Following on from yesterday.
I spent Christmas worrying about the court case that everyone I spoke to said, “I can’t believe they’re bothering with this, it’s ridiculous.”
The reason the police took it so far was because there was a child involved. The fact that the allegation was entirely fabricated, made-up and in essence, a lie, made no difference.
I find it easy to go over details in my head and the more I thought about it all, the clearer to me it became. The three that I had argued with in the street had gone home and cooked-up this whole thing.
No one had been hurt or injured (except me, run-over by a buggy), no child had been harmed. They were lying.
The question of why they were lying hasn’t been made clear to me. I can guess, but I’ll never know for sure. I believe it was for compensation of some sort.
I received a letter soon after Christmas. An appointment for the MRI scan – at last, a possible diagnosis for the dizziness.
There were so many things to worry about over Christmas that I guess they all rolled into one and I couldn’t hope to think straight.
The day of the court case was scheduled a week after the MRI scan.
In the couple of weeks before the trial, I was busy getting everything together. A letter from my Physio, witness statements typed up and emailed to my Solicitor, and getting my head right around the facts as I remember them.
I’d had one lucky break, one of Haydn’s friends had sent him a text.
I saw what happened to your mum, is she ok?
That friend was asked if he’d go to court as my witness. He agreed, as did the friend Haydn walked up the street with that day.
Trev drove that day. We picked up the witnesses and went into Derby for the trial. Dani wasn’t able to make it, she’s exceptionally ill and I told her it would be too much for her.
I had to sit in the court alone, off to one side. The Magistrates’ desk was elevated, but not to the same extent as the one before.
Trev sat in the back for moral support.
The first complainant came into the court. She swore to tell the truth, the whole truth and nothing but the truth. The Prosecutor asked the relevant questions and she painted herself as a meek and mild-mannered victim right from the off.
She claimed I’d ‘lunged out of the car’ at her for no reason, shouted, “I’m going to fucking kill you!” and chased her off up the street, reaching out to grab her. She said I used both hands to reach for her clothes, her hair and anything. She could “feel her presence right behind,” as she tried to escape.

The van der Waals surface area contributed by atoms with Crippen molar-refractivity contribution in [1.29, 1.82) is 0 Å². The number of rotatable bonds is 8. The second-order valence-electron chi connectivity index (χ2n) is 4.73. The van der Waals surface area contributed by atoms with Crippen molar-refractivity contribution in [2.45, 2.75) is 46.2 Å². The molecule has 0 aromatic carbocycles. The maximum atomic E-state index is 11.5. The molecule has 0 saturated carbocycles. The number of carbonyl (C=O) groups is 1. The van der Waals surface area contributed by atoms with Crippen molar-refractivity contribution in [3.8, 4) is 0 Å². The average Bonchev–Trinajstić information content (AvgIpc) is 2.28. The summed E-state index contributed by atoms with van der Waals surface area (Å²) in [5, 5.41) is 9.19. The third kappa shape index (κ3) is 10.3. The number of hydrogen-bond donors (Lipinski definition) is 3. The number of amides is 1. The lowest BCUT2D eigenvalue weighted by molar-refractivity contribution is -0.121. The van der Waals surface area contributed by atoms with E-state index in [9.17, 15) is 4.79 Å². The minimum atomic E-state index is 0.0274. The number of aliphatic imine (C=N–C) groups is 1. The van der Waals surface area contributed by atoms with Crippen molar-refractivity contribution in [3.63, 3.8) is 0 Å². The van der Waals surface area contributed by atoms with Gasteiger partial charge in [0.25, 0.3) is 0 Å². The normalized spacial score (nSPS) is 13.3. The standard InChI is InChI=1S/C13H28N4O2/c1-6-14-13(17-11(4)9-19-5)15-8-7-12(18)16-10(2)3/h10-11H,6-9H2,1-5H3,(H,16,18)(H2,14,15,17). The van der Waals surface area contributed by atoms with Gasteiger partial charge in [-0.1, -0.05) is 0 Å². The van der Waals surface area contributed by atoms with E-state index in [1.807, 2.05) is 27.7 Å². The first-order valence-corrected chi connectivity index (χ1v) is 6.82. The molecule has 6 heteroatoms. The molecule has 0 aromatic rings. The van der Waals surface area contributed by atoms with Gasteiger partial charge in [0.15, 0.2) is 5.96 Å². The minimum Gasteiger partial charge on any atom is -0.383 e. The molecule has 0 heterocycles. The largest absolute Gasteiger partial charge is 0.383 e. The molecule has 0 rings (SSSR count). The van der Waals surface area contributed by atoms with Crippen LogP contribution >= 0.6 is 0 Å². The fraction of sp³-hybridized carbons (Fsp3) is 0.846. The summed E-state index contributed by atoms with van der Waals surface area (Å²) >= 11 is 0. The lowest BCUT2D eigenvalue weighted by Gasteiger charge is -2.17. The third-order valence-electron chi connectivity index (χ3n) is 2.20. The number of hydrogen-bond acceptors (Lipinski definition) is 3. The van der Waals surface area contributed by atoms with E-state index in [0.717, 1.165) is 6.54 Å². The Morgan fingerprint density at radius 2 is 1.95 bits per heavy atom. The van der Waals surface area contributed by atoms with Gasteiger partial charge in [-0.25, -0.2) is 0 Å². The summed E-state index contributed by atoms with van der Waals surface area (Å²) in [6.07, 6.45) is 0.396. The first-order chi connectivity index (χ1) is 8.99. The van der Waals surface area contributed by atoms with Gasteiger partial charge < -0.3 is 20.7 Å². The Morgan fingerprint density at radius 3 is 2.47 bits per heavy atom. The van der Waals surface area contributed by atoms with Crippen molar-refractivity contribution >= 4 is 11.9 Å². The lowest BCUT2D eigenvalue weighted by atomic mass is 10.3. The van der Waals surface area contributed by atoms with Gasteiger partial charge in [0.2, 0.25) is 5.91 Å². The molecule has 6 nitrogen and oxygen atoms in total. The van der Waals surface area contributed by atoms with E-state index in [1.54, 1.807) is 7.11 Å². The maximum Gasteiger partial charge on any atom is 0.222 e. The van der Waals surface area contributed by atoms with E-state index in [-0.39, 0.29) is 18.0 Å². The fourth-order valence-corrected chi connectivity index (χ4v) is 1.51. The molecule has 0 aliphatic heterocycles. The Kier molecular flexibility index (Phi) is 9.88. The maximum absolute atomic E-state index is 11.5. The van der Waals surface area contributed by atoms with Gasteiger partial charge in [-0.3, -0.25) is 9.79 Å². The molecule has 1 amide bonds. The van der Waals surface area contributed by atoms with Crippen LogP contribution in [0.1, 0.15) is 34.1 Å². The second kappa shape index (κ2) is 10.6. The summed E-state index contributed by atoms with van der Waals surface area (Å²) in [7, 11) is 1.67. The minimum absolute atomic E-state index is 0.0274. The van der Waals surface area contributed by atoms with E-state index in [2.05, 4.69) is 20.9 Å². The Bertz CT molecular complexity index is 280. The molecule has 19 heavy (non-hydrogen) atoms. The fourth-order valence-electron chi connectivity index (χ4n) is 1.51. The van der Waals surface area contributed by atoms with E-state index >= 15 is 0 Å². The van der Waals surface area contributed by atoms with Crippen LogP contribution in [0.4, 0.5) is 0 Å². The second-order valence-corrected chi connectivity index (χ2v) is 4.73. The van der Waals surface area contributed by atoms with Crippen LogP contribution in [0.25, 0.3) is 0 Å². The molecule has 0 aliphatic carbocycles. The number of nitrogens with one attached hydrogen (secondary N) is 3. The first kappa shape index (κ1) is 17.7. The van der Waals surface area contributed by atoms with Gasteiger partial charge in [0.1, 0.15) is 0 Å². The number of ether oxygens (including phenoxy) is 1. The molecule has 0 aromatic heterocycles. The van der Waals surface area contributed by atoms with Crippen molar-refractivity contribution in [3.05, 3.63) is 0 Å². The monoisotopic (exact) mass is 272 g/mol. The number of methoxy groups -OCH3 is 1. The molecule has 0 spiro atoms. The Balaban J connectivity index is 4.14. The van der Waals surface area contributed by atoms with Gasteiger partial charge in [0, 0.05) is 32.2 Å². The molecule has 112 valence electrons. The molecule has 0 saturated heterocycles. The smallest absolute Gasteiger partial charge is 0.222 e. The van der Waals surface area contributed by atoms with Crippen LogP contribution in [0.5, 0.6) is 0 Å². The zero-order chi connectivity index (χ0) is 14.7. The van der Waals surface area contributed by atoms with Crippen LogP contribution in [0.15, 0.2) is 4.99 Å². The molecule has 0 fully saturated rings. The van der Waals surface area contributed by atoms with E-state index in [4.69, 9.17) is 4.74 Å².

When asked if she swore at me, she shook her head and denied swearing because there were children about. She demurely claimed that I said “the ‘F’ word a lot,” but flat-out denied swearing back at me.
She claimed I had pushed the child into a wall in my efforts to get at her.
My Solicitor asked her a few similar questions. Then he asked if she had confronted Haydn that morning about the friend who fetched Mia.
She denied that too.
“Just one moment, excuse me,” he said, leafing through a copy of her statement. “In the statement you gave to the police, you said that you confronted him in the morning.”
“Oh yeah, that,” she said. “She (the friend) has no right to go to that school. She doesn’t have any kids there.” She became a little irate, and her voice raised.
Then asked if she knew who I was before the incident, and whether I knew her. She admitted she didn’t know who I was and therefore it was reasonable that I wouldn’t know her.
“So why would a stranger suddenly leap out of a car?” my Solicitor asked. “Was it because you threatened her granddaughter?”
She denied that too. She repeated her denials of swearing. Not one ‘F’ word passed her lips.
When asked what I had said, she told him that I had said, “I’m going to ‘effing’ kill you for threatening my granddaughter!”
He also asked how she had witnessed the child being pushed into a wall if she was trying so desperately to get away.
“I kept looking over my shoulder,” she replied.
He ended his questions with, “I think you’re lying.”
She undid all her work at being a meek, mild-mannered and demure woman by laying into him, verbally. She didn’t hold back when she told him exactly what she thought of him, Haydn, and the friend that fetched Mia when Tammy was so ill and she ended with a real eye-opener.
“She has no right to be at the school! She doesn’t even live ‘round there! What’s she even doing at the school?”
She also went on to tell the court exactly where I live and admitted, without prompting, that she looked me up on Facebook and found my address etc. from there.
She claimed that she got the vehicle registration number of my car when I drove up the street past them. She made a point of mentioning that fact and I realised that the police had told her to mention it because I had queried it when I gave my own statement.
Something to think about: If they had the car registration number when she gave her statement as she claimed, why did it take almost three months for the police to find me?
The second witness came in. She too was sworn in and promised to tell the truth. She also claimed that neither of them swore at me during the argument, but I yelled, 'I'm going to 'effing' kill you for threatening my granddaughter!'
When she was asked about the claim that a ‘crazy woman’ had pushed her child into a wall, she said she went to comfort him.
“You said in your statement that you stood between your friend and the defendant,” my Solicitor said, leafing through her statement.
“Yes,” she said. “I went to comfort my child, then I stood between them.”
“You left your child crying on the street?” he asked.
“No, I carried him with me,” she said.
“You took your distressed child with you to confront a ‘crazy woman’?”
And there it was again, a point of continuity that I had brought up in my own statement, altered to suit the situation and fed-back to the witness.
I was beginning to think I wasn’t being paranoid, I’d been ‘fitted-up’.